By the time this “president” is gone, his brand will only be welcome in the most repressive and authoritarian countries in the world. It’s a perfect match, with no regulations and full-on government handouts. He couldn’t have asked for a better deal. Warning to France: Watch out for the Eiffel Tower.

This article was made possible by the readers and supporters of AlterNet.

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5 Comments

  1. FireBaron May 25, 2017

    Gee. I remember when “The Selling of America” meant promoting our ideas to other countries. I guess with Teflon Donnie and his Goldman-Sachs alumni team in charge it means actually selling our country piece-by-piece to private enterprises and foreign nationals.
    Just think – the Statue of Liberty enshrouded in a Burka with only her eyes visible!

    Reply
    1. dbtheonly May 25, 2017

      I was thinking more along the lines of, “Mount Rushmore, a Division of Kushner Enertprises.”

      1. JPHALL May 28, 2017

        Don’t forget Yosemite or Grand Canyon Estates.

    2. Independent1 May 25, 2017

      What’s more troubling here is that Trump has a history of one business failure after another; I’m not all that certain America needs what’s really a historically bad businessman going around essentially ruining every aspect of our country applying his failed business acumen to everything he attempts.

      Donald Trump’s Many Business Failures, Explained

      Rolling Snake Eyes – As his personal finances were falling apart, Trump got a big idea for how to make money: casinos.

      Disaster hit fast. As had been predicted by some Wall Street analysts, Trump’s voracious appetite cannibalized his other casinos—it was as if Trump had tipped the Atlantic City boardwalk and slid all his customers at the Trump Castle and Trump Plaza down to the Taj. Revenues for the two smaller casinos plummeted a combined $58 million that first year.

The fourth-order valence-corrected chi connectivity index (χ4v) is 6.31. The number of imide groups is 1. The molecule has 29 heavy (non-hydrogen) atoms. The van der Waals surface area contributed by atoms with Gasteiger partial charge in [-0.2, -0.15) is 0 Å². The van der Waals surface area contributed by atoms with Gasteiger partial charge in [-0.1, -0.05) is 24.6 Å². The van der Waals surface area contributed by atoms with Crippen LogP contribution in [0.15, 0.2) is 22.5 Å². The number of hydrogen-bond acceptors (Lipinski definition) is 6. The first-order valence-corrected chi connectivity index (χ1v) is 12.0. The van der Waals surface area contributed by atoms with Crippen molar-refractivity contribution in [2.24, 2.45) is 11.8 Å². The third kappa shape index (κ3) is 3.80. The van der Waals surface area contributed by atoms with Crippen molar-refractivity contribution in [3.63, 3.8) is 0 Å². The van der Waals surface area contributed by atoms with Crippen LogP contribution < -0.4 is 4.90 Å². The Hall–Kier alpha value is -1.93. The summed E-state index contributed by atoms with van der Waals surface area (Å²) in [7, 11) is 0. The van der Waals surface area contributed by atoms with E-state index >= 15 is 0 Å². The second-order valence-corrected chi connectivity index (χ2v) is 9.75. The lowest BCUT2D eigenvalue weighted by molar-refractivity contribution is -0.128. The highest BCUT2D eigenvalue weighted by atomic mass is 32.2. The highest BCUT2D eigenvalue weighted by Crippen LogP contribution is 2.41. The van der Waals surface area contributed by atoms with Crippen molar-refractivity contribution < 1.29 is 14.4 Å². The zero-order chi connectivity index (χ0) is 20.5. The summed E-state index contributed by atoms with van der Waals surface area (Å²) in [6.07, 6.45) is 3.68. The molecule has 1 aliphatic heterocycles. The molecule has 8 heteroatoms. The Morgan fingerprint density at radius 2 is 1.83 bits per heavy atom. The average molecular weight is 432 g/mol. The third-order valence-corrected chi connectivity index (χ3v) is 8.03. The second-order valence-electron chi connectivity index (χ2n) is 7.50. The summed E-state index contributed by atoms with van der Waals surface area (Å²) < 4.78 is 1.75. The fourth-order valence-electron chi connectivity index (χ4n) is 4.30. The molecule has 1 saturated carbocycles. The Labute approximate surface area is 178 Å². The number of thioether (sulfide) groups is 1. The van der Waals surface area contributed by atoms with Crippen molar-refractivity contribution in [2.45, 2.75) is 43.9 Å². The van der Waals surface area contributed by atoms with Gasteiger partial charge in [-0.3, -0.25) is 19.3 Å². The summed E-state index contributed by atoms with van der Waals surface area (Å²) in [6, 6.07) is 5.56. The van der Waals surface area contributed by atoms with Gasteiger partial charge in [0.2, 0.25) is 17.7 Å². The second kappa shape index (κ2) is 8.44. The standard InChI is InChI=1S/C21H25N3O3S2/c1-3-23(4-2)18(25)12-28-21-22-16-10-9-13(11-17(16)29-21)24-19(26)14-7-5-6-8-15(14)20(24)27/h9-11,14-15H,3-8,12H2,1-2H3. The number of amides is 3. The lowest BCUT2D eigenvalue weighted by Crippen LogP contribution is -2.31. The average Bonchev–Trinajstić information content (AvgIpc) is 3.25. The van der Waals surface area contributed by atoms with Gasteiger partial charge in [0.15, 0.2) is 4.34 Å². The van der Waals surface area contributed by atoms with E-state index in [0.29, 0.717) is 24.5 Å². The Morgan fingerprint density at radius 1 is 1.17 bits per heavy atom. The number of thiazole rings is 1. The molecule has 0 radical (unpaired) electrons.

http://www.newsweek.com/2016/08/12/donald-trumps-business-failures-election-2016-486091.html

  2. Aaron_of_Portsmouth May 25, 2017

    Trump is amazingly, and extremely troubling, in his laser-sharp focus of approaching every human interaction in terms of a business. Little wonder that he would announce his candidacy from the perspective of a CEO point of view. This is pure and unadulterated Conservative in its approach to the arrangement of human affairs—every human being, every transaction, every point of problem-solving, is done with the millennial-old cultural adaptation developed among those “cousins” of ours who migrated into Europe once they crossed beyond humankind’s point of origin as “Modern Humans”.

    Not that we are to disparage our own kinsmen who developed this outlook, but rather that we should take this into consideration when trying to understand what motivates Trump, the GOP, and their supporters to insist on the type of human interaction, this business approach which Trump and the Conservatives find most appealing.

    The title of the article, therefore, is most appropriate, and should spur us on to investigate this phenomenon among ourselves in our neighborhood gatherings for friendly discussions and scrutiny.

    Reply